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‘1917’ is a thrilling technical marvel

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Rating: ««« out of ««««

Running Time: 119 minutes

NOTE: This is an early review. The film opens on January 10.

We’ve all seen plenty of WWI epics over the years, including All Quiet on the Western Front, Paths of Glory, Gallipoli, A Very Long Engagement, War Horse, and the recent documentary They Shall Not Grow Old. All of these pictures depict the violence and horrors endured by young soldiers. Additionally, some even show the nastiness displayed by not only the enemy, but also by their own superiors. While it is difficult to imagine that any recent film could add anything that audiences haven’t seen before, 1917 manages to do just that. It places viewers alongside the leads in the trenches and tells a story in a new and completely unique way.

The story opens in Northern France with young, inexperienced British Corporal Blake (Dean-Charles Chapman) being assigned to select another man and head out to receive new, secretive orders from their General. Blake quickly picks his friend, Corporal Schofield (George MacKay) and the two are given their very time-sensitive and dangerous mission. It involves traveling many miles across battlefields and enemy lines, all in order to deliver an urgent message to a faraway Colonel preparing to send 1,600 troops (including Blake’s own brother) into a German trap and certain defeat. Exposed and alone in the open, the pair does its best to complete the assignment without being killed.

The simple plot actually adds great tension to the proceedings, as the leads are constantly up against the ticking clock. And director/co-writer Sam Mendes (American Beauty, Jarhead, Road to Perdition, Skyfall) also adds a very unusual and clever technical element which sets his film apart from others of the genre. Specifically, he chooses to let the story unfold and play out in its entirety as one single shot. Obviously, there are digital tricks used to allow for the passage of time and hide various cuts, but the presentation allows viewers to follow along as if they are walking along and reacting to events with the two young men.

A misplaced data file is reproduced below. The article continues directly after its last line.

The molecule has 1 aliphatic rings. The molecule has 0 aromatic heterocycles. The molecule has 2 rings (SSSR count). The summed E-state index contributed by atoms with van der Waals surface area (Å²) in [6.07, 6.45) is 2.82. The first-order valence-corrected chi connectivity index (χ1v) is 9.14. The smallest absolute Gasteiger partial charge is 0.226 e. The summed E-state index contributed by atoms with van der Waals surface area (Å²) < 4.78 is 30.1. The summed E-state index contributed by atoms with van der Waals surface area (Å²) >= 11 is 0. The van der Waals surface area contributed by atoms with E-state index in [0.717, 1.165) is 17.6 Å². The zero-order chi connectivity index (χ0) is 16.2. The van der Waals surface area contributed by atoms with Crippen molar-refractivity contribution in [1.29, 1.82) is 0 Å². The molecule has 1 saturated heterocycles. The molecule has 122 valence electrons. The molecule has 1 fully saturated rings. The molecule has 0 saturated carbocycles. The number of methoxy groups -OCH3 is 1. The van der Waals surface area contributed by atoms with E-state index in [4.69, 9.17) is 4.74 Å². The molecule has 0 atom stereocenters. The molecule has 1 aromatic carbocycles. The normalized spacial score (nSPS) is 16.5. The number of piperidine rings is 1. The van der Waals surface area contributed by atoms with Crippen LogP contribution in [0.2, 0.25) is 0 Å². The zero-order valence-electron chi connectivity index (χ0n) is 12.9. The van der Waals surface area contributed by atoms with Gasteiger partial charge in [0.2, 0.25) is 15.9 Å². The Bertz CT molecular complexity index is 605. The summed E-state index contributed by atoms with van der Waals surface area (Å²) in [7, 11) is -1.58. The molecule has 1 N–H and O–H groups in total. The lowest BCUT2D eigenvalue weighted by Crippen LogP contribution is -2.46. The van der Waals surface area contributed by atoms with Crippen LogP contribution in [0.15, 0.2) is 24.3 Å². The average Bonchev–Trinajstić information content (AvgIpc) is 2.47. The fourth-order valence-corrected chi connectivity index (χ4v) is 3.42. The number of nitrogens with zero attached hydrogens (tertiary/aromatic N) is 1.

While the one-shot technique may initially seem gimmicky, it is cleverly used to help viewers empathize with the leads. It also adds a remarkable amount of tension to the proceedings. Admittedly, since the approach only allows for a condensed period of time with its heroes, we don’t get to know the two leads quite as well as we might using a traditional narrative structure. And perhaps viewers won’t feel as close to them as a result. Yet, the unusual process still works remarkably well. The camera stays tight on these soldiers and doesn’t explicitly reveal who or what is around them, allowing for drama in every scene. Even views of the protagonists simply poking their heads out of the trenches to try to see what’s on the horizon are anxiety-provoking.

Much credit must also be given to cinematographer Roger Deakins (Fargo, No Country for Old Men, Skyfall, Sicario, Blade Runner 2049) who has gorgeously lit and filmed the extended and elaborately staged events. Although it never distracts from the story itself, the camera always seems to be wowing us with something visually impressive. It smoothly follows the characters and moves over water and through other impediments as they make their way, and always provides a clear sense of geography. As shots extend, they move from outside environments to darker indoor spaces, with the focus and lighting always sharp. The movie looks particularly stunning as one character is forced to run through the ruins of a city at night lit by smoldering fires. This film is a technical marvel.

While viewers may be forced into empathizing with the characters through experience and not by traditional character development, this is still a tense and consistently thrilling war picture. All aspects of it are exceptional and, in the process, 1917 brings a completely new vantage point, giving a real sense of what it might have been like for those walking in the trenches during WWI. Only time will tell, but this reviewer’s first instincts are that the movie will likely stand as another remarkable film depicting one of the most devastating wars in history.

By Glenn Kay
For the Sun